Rhymes With Opera is known for being adventurous in presenting, programming, and performing new vocal works and chamber music. Describe what it has been like to be a member of this dedicated ensemble.
Oh man, being in RWO is the best thing that’s ever happened to me. I became a member on a technicality – just before they officially became a “group” Ruby [Ruby Fulton] and George [George Lam] called on me to sub for Bonnie [Bonnie Lander]. I had just moved to New York, we had an awesome time performing Ruby’s “Visions of Mona” in Fort Greene Park, and suddenly I was in. I am extremely lucky!
Since then, RWO has grown into a fantastic non-profit organization, with a board of directors, an orchestra (the Rhymes With Orchestra, of course!), a salon series and, as of this summer, a summer Workshop for singers and composers. It is absolutely a dream job to be part of this group.
In addition to singing in and working for Rhymes With Opera, you’re also the other half of the duo Emerging Voices with classical saxophonist Zach Herchen. What has surprised you most about the process of commissioning new works for that instrumentation?
The big surprise actually came before Zach and I officially formed Emerging Voices. We had worked together at the Peabody Conservatory on Lori Laitman’s music for voice and saxophone, so when Zach moved to Jersey City a year after I moved to New York, it seemed only natural that we would work together again. What we learned, however, was that there was virtually no music written for our specific instrumental duo. We were surprised! …which shows how entrenched we already were in new music. I tell this story a lot and people seem much less surprised than we were. So we embarked on a mission to expand the voice/sax repertoire, which resulted in three years of “Emerging Voices” tours, commissions and recordings. (Check out our awesome CD at http://emergingvoicesproject.blogspot.com/, featuring a commission by RWO’s George Lam!)
Fantastic! For some musicians it can be intimidating to work on new music or commission composers. Could you give some advice such as: how do you know when a new music project is right for you? Or, what is the most exciting element when you look at a newly written piece?
That is such a good question, and one that RWO is still working on. Because of the nature of commissions, we say “yes” to projects long before we get to see the actual music. What we can do is listen to other works by interested composers, look at some vocal scores, and try to determine if they will write something that is both vocally healthy and musically exciting. Personally, I am very interested in rhythms. I have a percussion background and love pieces – like Smooke’s – that force me to use that background.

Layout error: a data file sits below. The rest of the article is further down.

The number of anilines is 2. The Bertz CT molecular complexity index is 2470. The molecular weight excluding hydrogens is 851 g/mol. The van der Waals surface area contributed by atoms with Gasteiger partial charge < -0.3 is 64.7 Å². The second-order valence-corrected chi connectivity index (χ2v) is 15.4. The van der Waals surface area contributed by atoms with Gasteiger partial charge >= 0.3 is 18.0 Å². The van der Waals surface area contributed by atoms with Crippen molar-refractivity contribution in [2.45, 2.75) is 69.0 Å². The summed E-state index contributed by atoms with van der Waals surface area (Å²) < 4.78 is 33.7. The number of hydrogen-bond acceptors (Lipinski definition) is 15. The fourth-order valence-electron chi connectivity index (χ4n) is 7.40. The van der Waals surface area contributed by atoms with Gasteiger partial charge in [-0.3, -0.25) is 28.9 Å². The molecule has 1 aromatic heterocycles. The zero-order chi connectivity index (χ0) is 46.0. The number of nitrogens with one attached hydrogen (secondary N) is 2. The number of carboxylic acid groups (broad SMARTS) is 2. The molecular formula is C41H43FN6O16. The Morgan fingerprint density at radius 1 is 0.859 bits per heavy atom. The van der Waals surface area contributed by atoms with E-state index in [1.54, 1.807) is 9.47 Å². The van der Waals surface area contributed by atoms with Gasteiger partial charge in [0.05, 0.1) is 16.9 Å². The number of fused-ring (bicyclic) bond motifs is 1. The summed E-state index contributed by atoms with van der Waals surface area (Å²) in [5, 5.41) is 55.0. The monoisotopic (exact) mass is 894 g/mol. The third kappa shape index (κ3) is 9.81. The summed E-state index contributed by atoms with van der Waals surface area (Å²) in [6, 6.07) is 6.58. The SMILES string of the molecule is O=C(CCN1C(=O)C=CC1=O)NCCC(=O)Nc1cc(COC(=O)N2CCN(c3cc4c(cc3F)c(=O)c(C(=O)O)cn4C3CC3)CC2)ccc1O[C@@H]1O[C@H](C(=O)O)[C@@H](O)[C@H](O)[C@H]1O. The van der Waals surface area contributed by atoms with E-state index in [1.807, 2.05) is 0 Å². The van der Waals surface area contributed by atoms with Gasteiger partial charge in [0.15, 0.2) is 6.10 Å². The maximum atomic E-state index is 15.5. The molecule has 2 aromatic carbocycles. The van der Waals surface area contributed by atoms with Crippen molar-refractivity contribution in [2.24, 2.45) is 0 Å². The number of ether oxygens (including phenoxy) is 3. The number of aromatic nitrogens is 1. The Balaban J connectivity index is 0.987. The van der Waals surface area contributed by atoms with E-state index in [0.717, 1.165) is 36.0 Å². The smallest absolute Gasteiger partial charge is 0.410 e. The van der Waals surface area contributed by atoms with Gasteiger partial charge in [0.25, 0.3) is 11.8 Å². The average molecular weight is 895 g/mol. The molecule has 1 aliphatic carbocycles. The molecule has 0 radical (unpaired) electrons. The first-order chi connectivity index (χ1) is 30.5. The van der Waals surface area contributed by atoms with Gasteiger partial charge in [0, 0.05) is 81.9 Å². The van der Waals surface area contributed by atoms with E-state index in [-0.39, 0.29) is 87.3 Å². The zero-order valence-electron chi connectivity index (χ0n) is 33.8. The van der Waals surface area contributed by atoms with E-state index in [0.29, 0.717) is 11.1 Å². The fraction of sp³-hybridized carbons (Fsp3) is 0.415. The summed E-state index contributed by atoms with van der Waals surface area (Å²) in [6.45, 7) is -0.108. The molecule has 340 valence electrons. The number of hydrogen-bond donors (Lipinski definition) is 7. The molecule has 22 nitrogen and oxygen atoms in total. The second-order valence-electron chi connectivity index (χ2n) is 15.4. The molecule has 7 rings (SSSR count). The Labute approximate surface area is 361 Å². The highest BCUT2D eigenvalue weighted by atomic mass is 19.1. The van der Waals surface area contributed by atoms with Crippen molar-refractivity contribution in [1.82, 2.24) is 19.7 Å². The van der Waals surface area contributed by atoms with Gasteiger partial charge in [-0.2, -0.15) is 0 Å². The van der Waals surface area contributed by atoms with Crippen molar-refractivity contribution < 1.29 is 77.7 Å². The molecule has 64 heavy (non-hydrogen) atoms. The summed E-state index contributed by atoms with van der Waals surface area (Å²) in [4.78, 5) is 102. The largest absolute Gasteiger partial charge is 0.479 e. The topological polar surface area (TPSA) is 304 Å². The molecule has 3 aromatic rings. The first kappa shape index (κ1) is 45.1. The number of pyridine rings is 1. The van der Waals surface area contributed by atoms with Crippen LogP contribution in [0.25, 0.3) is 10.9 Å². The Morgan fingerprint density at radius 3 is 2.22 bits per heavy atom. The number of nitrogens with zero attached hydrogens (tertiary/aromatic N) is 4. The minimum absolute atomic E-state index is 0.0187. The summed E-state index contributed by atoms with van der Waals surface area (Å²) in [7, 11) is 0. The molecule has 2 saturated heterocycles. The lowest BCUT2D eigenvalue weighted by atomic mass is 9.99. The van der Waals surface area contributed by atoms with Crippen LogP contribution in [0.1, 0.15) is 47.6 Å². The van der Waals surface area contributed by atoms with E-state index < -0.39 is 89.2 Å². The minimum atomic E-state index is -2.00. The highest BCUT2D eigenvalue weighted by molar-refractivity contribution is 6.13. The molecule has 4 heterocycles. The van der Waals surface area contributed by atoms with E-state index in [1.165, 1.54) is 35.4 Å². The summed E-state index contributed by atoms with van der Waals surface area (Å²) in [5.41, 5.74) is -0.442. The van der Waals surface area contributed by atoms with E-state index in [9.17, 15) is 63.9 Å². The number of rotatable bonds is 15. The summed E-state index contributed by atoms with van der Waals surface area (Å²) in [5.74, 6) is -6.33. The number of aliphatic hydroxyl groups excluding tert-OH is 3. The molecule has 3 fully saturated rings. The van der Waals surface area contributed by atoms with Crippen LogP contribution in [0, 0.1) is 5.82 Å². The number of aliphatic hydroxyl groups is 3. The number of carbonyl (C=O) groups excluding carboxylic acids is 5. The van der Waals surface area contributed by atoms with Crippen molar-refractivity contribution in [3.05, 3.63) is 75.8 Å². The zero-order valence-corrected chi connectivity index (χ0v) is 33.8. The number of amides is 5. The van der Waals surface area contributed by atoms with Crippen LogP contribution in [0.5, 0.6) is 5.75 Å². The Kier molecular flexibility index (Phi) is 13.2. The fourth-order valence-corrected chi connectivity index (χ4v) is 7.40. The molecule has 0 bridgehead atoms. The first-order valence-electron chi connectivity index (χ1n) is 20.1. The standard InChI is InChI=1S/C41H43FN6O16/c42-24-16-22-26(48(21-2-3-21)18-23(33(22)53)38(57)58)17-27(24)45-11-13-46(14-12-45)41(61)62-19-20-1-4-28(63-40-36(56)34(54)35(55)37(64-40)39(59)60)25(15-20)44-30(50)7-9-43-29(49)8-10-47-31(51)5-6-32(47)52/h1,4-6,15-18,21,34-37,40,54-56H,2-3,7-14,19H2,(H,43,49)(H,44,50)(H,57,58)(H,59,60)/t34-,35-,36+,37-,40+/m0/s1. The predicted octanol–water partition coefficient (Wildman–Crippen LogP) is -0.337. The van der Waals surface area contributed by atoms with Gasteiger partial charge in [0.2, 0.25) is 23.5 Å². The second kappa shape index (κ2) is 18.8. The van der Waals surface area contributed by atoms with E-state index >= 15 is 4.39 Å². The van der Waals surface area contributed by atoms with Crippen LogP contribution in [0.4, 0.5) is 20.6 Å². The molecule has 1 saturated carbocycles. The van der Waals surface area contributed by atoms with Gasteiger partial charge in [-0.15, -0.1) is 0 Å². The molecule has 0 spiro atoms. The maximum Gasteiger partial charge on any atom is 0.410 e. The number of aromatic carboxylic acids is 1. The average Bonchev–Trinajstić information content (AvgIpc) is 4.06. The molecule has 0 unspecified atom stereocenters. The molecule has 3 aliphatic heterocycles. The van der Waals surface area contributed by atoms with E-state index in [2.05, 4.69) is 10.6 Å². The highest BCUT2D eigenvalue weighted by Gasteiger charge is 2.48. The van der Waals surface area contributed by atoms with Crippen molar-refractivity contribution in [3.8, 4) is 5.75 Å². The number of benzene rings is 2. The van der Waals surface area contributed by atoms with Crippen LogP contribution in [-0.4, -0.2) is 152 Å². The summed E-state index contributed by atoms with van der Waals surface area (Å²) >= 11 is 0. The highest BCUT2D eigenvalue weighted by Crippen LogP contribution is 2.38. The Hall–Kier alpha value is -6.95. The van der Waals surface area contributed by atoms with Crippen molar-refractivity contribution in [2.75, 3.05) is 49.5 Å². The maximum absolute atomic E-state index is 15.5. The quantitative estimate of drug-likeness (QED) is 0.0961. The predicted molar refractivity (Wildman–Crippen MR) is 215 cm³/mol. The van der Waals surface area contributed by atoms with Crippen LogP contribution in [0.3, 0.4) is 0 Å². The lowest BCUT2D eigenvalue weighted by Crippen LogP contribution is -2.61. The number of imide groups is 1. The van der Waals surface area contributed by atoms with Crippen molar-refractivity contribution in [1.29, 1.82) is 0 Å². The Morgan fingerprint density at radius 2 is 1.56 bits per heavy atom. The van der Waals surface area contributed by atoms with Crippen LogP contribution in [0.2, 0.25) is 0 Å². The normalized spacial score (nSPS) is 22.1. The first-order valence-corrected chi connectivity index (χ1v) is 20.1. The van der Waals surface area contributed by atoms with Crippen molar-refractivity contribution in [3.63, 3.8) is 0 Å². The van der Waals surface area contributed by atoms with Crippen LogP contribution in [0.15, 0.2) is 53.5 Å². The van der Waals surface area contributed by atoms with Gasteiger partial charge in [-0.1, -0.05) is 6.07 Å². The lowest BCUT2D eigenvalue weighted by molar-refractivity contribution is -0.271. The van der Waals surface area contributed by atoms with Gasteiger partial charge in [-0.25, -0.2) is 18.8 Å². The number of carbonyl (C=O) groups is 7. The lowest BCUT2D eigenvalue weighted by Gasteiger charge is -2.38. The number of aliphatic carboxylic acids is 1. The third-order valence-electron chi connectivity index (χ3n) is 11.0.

What amazing forethought to work with percussion. I wish I had thought of that! Well, at the risk of ‘resume-ing‘ you – what other exciting projects and plans do you have in the pipeline?
Aside from working on our “Criminal Element” tour, I have been running Rhymes With Opera’s inaugural Summer Workshop in New York City, the RWO: New Chamber Music Workshop. Designed for singers and composers, this workshop mimics the commissioning/writing process that we go through as a company, with an emphasis on composer/performer communication and discussion. We’ve brought in great guest speakers (including the aforementioned David Smooke and Zach Herchen) to talk about text setting, notation and the business side of being a new musician. Our singers have been asked to compose and our composers have been asked to perform, which has been really fun. Ultimately, our awesome six singers will perform new works by our equally awesome six composers on August 10th at the National Opera Center in New York. RWO will be there, too, performing a sneak-peak of Adam Matlock’s “Red Giant.” Tickets are online, and applications information for next year’s workshop will be available in the Fall. Check our website for more info!
Thanks, Elisabeth! I am so glad I got the opportunity to ask her my questions. Do you have any questions you would like to ask Elisabeth? You can tweet her @ElisabethMusik and you can always pose your most pressing sybaritic questions to me @mezzoihnen or leave them in the comments below.
- in performance: Rhymes With Opera presents “Criminal Element” (sybariticsinger.com)
- A Night of Chamber Performances in New York With & Without Puppets (Chris McGovern) (sybariticsinger.com)
- in performance: Rhymes With Opera Enthralls Baltimore Audience with “Numbers / Dates” (sybariticsinger.com)
[…] as they navigated the less lyrical passages, but they acquitted themselves well overall. Soprano Elisabeth Halliday sang the role of LuAnne with crystalline intensity, particularly in her stunning performance of the […]